One of my favorite courses was biology during second semester, which is one of the required courses in first-year. This course especially stood out to me since I had already taken biology during the first semester, which gave me time to adapt and discover my learning style. Because of this, I was able to take the most out of this learning opportunity. Moreover, biology is something I have enjoyed since high school. It is worth mentioning that the professors were great who genuinely cared about the success of their students. On top of that, the lab portion of this course was different from any other courses which relied solely on online learning modules or worksheets. The labs for Biology had us working with groups to tackle a variety of tasks. Lastly, the Biology Mentorship program is a club affiliated with the course, and it was a very helpful resource.


Extracurricular Activities


I believe that what makes your university experience and makes you stand out during your educational career are the things you do in addition to school. This is something that I have heard since elementary school, high school, university and even with the adults I interact with outside of school.


COVID-19 made it difficult to get involved with extracurricular activities with the added limitation of accessibility. However, with this hardship came the need to adapt by learning how to network with people online to find opportunities, and seek social media platforms for these opportunities.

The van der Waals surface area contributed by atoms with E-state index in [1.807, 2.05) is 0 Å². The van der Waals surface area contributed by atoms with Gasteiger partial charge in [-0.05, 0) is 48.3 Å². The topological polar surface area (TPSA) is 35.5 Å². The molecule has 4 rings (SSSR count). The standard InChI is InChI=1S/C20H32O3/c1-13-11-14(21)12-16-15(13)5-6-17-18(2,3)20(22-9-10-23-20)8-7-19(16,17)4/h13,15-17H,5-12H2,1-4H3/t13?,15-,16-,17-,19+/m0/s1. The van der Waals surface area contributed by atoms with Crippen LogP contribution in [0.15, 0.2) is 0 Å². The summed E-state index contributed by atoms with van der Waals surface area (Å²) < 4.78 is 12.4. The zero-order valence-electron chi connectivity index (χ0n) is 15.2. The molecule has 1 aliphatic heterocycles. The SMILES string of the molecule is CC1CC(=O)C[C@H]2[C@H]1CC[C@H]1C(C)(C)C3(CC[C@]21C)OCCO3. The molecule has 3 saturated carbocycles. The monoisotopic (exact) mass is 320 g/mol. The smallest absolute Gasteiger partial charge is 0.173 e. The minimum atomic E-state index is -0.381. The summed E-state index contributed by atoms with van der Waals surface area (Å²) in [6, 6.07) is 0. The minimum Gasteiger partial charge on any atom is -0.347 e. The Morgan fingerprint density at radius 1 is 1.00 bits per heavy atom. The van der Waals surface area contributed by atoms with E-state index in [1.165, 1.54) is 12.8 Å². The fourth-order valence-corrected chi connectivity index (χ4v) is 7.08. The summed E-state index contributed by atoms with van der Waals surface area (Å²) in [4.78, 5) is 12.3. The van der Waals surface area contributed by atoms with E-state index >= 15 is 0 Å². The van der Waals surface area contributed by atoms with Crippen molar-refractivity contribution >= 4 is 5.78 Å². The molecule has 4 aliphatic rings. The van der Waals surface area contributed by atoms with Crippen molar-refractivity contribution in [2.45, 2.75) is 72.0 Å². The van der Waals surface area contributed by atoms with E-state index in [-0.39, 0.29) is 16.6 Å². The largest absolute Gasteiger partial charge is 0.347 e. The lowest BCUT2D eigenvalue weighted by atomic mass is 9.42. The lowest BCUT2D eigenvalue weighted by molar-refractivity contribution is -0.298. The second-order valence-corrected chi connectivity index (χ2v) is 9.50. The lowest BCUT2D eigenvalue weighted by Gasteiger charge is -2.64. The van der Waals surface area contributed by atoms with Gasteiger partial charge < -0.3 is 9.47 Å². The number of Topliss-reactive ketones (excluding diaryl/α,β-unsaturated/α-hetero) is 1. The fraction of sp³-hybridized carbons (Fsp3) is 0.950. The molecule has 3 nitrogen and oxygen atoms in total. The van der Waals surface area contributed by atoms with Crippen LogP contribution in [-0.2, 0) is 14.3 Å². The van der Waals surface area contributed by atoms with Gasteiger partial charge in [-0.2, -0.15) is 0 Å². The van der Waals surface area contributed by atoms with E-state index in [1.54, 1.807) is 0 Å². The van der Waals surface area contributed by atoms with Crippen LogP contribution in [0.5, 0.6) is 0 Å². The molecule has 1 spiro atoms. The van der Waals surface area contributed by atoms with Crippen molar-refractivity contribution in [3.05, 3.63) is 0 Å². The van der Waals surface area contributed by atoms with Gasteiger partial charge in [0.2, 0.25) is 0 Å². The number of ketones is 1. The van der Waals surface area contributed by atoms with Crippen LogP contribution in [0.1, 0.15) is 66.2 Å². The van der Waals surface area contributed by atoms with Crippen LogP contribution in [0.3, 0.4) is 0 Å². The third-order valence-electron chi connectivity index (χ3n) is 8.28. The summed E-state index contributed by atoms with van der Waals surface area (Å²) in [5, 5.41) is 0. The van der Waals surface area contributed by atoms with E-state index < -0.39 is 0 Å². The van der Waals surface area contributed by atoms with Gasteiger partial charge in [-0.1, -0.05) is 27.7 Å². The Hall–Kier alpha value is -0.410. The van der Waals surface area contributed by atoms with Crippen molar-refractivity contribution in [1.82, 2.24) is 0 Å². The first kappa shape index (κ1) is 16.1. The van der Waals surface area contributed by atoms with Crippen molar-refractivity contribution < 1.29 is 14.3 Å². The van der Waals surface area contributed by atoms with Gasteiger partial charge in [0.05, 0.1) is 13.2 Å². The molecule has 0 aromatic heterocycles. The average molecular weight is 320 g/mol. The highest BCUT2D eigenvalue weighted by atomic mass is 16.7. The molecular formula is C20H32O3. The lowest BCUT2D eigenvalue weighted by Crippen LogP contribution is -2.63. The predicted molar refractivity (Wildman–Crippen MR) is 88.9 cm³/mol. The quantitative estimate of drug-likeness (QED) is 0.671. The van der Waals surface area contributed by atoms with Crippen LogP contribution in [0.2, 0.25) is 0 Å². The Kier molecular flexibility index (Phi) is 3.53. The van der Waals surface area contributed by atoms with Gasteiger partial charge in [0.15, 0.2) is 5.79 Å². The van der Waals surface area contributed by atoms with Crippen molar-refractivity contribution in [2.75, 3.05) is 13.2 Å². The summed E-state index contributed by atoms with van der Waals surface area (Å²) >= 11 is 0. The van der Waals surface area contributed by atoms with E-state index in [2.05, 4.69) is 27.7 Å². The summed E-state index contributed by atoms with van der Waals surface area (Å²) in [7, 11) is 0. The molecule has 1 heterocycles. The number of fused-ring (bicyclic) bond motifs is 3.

It is worth mentioning that there are a variety of clubs offered at Western to choose from whether it be related to your program, sports, or culture; there is something for everyone. Clubs are a good place to get started with an extracurricular and every now or then. These clubs would go through a recruitment phase, providing an opportunity for you to get involved. However, clubs are not the only extracurricular one can participate in. I volunteered at a hospital throughout the year. In addition, one may also decide to work part-time throughout the school year which was something else I did.


However, I would recommend to avoid falling into the trap of pursuing an extracurricular activity exclusively due to extrinsic motifs such as resume padding. Speaking from personal experience, it can get stressful and you do not want to put yourself in an extracurricular position that you do not enjoy. School can get hard so you want to pursue something you enjoy that does not add to your list of chores. Moreover, do not take rejection or failure personally, rather take it as a learning opportunity to improve yourself for your next application and come back stronger - learn how to clap for the success of others and your time will come.


Social Life


Western University is notorious for its social life but unfortunately, the pandemic placed an abrupt blockade to this aspect, especially as I was online. Nonetheless, the university and students tried their very best to embark on a sense of involvement. This includes hosting game nights, movie nights, etc. On top of that, my friends from high school that went to different universities were also staying at home so I was able to stay in touch with them throughout the year. Nonetheless, this is one of the biggest downsides of the 2020/21 academic year which I hope to redeem in the upcoming year with classes returning in person.